Progressive Jews, Secularism and the Future of Judaism

 

In the last few years, I’ve written about American Jews and their future, especially regarding their allegiance to the Democrat or Republican parties; recently, the numbers haven’t changed much. Most non-traditional Jews (about 70 percent) identify as Democrats and the remainder of Jews, mostly Orthodox, support Republicans.

Rather than look at party affiliation, however, I’ve become increasingly concerned with the growing emergence of the radical Left and the Jewish affiliation with them. In addition, the efforts to make Judaism more “palatable” to Jews who are not Orthodox is slowly tearing at the fabric of the Jewish faith. Ultimately, my concern is that the existence of the faith could be in jeopardy on two fronts: the growth of anti-Semitism, and the disinterest in continuing the Jewish faith in a form that resembles its roots.

The first front, anti-Semitism, has been of growing concern. The main source for data is the Anti-Defamation League, which has become strongly influenced by the Left. In 2017 the League reported an increase in anti-Semitism of 57 percent, ranging from anti-Semitic tweets to bomb threats sent to Jewish institutions. Our federal government also collects information on anti-Semitism here. At the federal government level, we have also seen a reluctance to hold members of Congress accountable for anti-Semitic rhetoric.

Although these data are cause for concern, I think that the Jewish community is at even greater risk for discounting anti-Semitic attacks, and I think those responsible may in part be the Progressive Jews themselves; they either keep silent or ally themselves with Progressivism.

In many ways, Progressivism is a secular religion. Here is one source’s definition of religion and secularism:

. . . in the social sciences, when trying to describe religious life, we refer to the 3-Bs: belief, behavior, and belonging. Religion generally involves one, two, or all three aspects, to varying degrees, and depending on the religious tradition or culture at hand. By belief, we mean belief in supernatural beings or entities, such as God or gods, spirits, angels, demons, jinn, etc. as well as non-empirically verifiable realms, such as heaven, hell, etc. As for behavior, we mean things like ritual performance, prayer, holiday celebrations, fasts, feasts, confession, bat mitzvahs – the myriad things people do in relation to religious beliefs. And by belonging, we simply mean identification with or membership in a religious community, tradition, denomination, or congregation.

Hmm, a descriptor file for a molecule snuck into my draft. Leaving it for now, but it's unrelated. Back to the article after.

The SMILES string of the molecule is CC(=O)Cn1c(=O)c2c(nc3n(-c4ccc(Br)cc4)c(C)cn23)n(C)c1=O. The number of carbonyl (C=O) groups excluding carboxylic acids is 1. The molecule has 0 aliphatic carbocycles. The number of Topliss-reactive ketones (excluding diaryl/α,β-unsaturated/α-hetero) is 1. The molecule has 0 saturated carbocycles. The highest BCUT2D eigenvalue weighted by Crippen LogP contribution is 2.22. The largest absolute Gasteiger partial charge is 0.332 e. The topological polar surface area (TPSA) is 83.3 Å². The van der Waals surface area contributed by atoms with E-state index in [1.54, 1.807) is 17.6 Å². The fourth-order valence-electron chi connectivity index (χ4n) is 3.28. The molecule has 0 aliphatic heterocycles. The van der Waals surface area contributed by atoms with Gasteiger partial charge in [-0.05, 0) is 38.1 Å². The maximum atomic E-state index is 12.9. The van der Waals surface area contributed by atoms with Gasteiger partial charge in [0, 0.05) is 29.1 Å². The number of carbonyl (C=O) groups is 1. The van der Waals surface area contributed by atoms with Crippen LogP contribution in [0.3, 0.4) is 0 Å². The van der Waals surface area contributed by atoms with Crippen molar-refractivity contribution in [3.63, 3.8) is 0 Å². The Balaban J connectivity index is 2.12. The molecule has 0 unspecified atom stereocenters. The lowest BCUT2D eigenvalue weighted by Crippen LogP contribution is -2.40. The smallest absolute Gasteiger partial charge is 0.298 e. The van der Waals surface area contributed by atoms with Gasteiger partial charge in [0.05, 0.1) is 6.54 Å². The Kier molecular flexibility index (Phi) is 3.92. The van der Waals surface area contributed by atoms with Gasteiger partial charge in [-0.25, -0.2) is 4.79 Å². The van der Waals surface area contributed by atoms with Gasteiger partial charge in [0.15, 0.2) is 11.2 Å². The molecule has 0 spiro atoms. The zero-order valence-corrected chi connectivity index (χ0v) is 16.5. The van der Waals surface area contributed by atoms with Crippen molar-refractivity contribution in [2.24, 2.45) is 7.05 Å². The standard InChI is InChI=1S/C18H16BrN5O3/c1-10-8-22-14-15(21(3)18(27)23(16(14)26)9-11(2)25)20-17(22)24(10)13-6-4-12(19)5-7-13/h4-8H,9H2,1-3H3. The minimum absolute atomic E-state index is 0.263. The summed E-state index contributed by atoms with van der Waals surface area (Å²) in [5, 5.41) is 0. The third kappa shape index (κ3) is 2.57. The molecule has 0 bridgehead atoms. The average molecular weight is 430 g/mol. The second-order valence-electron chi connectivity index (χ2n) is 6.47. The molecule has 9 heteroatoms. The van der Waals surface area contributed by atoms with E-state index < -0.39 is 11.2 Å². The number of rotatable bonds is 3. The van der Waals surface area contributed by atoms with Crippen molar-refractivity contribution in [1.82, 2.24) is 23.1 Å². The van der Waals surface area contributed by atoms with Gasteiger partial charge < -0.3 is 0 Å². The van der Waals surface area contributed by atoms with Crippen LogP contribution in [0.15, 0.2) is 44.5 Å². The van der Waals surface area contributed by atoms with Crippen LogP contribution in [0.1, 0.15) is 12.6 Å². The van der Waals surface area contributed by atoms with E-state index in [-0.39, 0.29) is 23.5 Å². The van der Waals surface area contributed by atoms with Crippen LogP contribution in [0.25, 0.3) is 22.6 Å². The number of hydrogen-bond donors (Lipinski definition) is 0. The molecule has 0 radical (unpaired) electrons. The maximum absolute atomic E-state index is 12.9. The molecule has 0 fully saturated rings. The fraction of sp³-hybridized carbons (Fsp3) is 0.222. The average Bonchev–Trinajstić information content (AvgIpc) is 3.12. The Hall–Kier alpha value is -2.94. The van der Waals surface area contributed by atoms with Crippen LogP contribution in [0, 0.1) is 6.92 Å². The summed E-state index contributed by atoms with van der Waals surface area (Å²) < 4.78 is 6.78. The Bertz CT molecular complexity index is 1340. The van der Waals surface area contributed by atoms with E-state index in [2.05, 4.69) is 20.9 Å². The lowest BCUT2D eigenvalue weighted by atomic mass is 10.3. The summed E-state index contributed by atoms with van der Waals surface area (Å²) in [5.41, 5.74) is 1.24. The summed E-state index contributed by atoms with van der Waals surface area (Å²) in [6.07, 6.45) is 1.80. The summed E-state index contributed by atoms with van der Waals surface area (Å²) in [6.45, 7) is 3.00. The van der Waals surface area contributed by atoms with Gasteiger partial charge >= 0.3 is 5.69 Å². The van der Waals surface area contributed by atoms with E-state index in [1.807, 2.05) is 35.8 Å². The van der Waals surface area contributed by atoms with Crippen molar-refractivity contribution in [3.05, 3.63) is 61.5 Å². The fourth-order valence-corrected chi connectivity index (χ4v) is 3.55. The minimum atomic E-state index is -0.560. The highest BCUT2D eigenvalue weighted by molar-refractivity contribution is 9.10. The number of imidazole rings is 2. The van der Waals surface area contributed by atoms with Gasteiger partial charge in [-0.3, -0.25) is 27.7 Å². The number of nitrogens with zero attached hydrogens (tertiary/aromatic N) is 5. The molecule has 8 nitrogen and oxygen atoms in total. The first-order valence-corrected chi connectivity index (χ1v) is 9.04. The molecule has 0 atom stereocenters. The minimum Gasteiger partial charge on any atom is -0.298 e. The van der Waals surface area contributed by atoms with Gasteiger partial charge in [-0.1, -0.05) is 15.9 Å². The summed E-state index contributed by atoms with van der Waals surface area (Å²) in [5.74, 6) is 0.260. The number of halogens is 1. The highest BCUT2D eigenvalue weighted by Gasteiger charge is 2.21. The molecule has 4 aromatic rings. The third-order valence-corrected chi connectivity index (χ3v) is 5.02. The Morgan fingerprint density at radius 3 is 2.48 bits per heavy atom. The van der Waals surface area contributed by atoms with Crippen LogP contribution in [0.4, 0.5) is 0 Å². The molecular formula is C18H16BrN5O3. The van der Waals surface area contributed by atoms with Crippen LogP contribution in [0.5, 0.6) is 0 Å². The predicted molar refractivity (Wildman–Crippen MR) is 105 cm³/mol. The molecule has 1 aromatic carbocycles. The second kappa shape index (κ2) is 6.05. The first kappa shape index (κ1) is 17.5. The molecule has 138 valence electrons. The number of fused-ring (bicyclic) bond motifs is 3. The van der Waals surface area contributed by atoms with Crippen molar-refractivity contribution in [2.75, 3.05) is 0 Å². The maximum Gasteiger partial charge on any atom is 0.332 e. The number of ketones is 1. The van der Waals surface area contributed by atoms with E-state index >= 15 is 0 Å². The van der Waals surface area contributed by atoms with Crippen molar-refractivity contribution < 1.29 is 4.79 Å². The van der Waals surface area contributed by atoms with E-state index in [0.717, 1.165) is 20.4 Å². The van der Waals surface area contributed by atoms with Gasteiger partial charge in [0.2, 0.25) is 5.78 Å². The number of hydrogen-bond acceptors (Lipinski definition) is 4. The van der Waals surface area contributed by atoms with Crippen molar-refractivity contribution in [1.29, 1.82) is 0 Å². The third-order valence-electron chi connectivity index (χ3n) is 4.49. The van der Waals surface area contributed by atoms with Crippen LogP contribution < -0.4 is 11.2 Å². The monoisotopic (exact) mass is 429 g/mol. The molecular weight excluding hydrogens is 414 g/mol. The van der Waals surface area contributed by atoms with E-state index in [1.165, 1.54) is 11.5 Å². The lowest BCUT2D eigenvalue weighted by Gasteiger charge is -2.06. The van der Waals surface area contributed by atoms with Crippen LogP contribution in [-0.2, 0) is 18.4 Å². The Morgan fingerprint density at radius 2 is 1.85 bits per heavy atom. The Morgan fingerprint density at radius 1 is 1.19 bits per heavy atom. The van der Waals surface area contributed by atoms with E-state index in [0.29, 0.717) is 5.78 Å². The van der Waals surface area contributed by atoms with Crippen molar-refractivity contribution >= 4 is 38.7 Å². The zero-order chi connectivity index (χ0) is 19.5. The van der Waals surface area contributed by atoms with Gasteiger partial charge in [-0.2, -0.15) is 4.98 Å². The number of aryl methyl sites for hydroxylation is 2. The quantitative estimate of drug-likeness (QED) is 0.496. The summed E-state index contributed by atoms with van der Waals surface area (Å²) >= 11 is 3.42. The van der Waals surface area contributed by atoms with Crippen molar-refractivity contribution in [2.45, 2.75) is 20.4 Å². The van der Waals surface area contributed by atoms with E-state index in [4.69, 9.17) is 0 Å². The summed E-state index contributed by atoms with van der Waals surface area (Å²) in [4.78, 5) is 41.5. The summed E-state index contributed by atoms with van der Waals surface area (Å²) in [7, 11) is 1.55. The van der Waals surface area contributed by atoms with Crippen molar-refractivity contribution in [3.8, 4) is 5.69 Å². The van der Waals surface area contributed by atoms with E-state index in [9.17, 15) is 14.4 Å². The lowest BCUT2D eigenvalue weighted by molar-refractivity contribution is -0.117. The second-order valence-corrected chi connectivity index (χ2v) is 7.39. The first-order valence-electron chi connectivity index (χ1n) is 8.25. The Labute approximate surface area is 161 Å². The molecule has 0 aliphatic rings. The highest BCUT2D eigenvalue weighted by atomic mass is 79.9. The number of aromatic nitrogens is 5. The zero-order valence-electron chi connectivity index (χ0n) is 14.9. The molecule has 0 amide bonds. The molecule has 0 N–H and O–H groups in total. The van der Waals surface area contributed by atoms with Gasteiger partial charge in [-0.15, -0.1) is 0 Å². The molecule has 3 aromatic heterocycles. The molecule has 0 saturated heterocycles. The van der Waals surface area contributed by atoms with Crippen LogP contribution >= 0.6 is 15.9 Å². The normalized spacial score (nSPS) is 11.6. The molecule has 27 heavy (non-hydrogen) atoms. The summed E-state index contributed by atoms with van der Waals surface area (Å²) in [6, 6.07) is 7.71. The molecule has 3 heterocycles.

So to be secular means that 1) a person does not believe in supernatural beings, entities, or realms, 2) a person does not engage in religious behaviors, and 3) a person does not identify as religious and is not a member of a religious community.

A number of questions arise out of these definitions: (1) What does it mean for a Jew to be a secular Jew? (2) Can a secular Jew (who doesn’t believe in G-d but in Progressivism) still be a Jew? (3) By whose standards? Finally, and the most serious question is, (4) What are the ramifications for a Progressive Jew, and to the Jewish community and faith, when Jews don’t believe in the G-d of Judaism, but rather their own vague, mystical version of G-d, or no G-d at all?

In setting out to look at those who affiliate with Reform Judaism, the most liberal group in the Jewish faith, I wanted to better understand their beliefs. It’s no surprise that the actual beliefs vary from Jew to Jew, but here is one set of ideas from a Reform Rabbi: